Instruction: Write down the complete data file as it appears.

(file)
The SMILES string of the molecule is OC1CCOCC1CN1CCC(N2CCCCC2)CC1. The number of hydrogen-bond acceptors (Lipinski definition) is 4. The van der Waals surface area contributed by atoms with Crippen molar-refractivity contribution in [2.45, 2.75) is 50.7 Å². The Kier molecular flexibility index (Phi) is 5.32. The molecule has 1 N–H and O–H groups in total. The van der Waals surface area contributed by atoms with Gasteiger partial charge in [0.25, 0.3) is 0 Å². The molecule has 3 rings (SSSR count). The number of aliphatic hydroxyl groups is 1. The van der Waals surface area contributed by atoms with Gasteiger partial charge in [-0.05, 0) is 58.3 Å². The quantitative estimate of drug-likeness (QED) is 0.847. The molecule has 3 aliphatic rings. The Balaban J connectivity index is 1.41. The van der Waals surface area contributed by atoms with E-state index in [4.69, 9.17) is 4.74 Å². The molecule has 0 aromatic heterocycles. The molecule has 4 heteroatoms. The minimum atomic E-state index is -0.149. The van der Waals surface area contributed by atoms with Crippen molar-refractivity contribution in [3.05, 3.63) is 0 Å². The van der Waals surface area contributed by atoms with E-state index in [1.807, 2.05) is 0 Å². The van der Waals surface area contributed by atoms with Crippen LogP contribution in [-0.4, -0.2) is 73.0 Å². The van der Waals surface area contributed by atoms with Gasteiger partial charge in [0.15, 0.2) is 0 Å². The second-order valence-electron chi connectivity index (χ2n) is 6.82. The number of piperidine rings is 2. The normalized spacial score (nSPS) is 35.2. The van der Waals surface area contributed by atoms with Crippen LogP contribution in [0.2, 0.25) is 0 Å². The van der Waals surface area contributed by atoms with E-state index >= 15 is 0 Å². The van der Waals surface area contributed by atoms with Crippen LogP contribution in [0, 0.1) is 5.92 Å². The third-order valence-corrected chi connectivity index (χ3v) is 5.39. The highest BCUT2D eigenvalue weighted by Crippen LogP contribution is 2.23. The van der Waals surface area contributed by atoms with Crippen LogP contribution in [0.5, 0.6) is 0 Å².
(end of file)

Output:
The SMILES string of the molecule is OC1CCOCC1CN1CCC(N2CCCCC2)CC1. The number of hydrogen-bond acceptors (Lipinski definition) is 4. The van der Waals surface area contributed by atoms with Crippen molar-refractivity contribution in [2.45, 2.75) is 50.7 Å². The Kier molecular flexibility index (Phi) is 5.32. The molecule has 1 N–H and O–H groups in total. The van der Waals surface area contributed by atoms with Gasteiger partial charge in [0.25, 0.3) is 0 Å². The molecule has 3 rings (SSSR count). The number of aliphatic hydroxyl groups is 1. The van der Waals surface area contributed by atoms with Gasteiger partial charge in [-0.05, 0) is 58.3 Å². The quantitative estimate of drug-likeness (QED) is 0.847. The molecule has 3 aliphatic rings. The Balaban J connectivity index is 1.41. The van der Waals surface area contributed by atoms with E-state index in [4.69, 9.17) is 4.74 Å². The molecule has 0 aromatic heterocycles. The molecule has 4 heteroatoms. The minimum atomic E-state index is -0.149. The van der Waals surface area contributed by atoms with Crippen molar-refractivity contribution in [3.05, 3.63) is 0 Å². The van der Waals surface area contributed by atoms with E-state index in [1.807, 2.05) is 0 Å². The van der Waals surface area contributed by atoms with Crippen LogP contribution in [-0.4, -0.2) is 73.0 Å². The van der Waals surface area contributed by atoms with Gasteiger partial charge in [0.15, 0.2) is 0 Å². The second-order valence-electron chi connectivity index (χ2n) is 6.82. The number of piperidine rings is 2. The normalized spacial score (nSPS) is 35.2. The van der Waals surface area contributed by atoms with Crippen LogP contribution in [0.2, 0.25) is 0 Å². The van der Waals surface area contributed by atoms with E-state index >= 15 is 0 Å². The van der Waals surface area contributed by atoms with Crippen LogP contribution in [0, 0.1) is 5.92 Å². The third-order valence-corrected chi connectivity index (χ3v) is 5.39. The highest BCUT2D eigenvalue weighted by Crippen LogP contribution is 2.23. The van der Waals surface area contributed by atoms with Crippen LogP contribution in [0.5, 0.6) is 0 Å².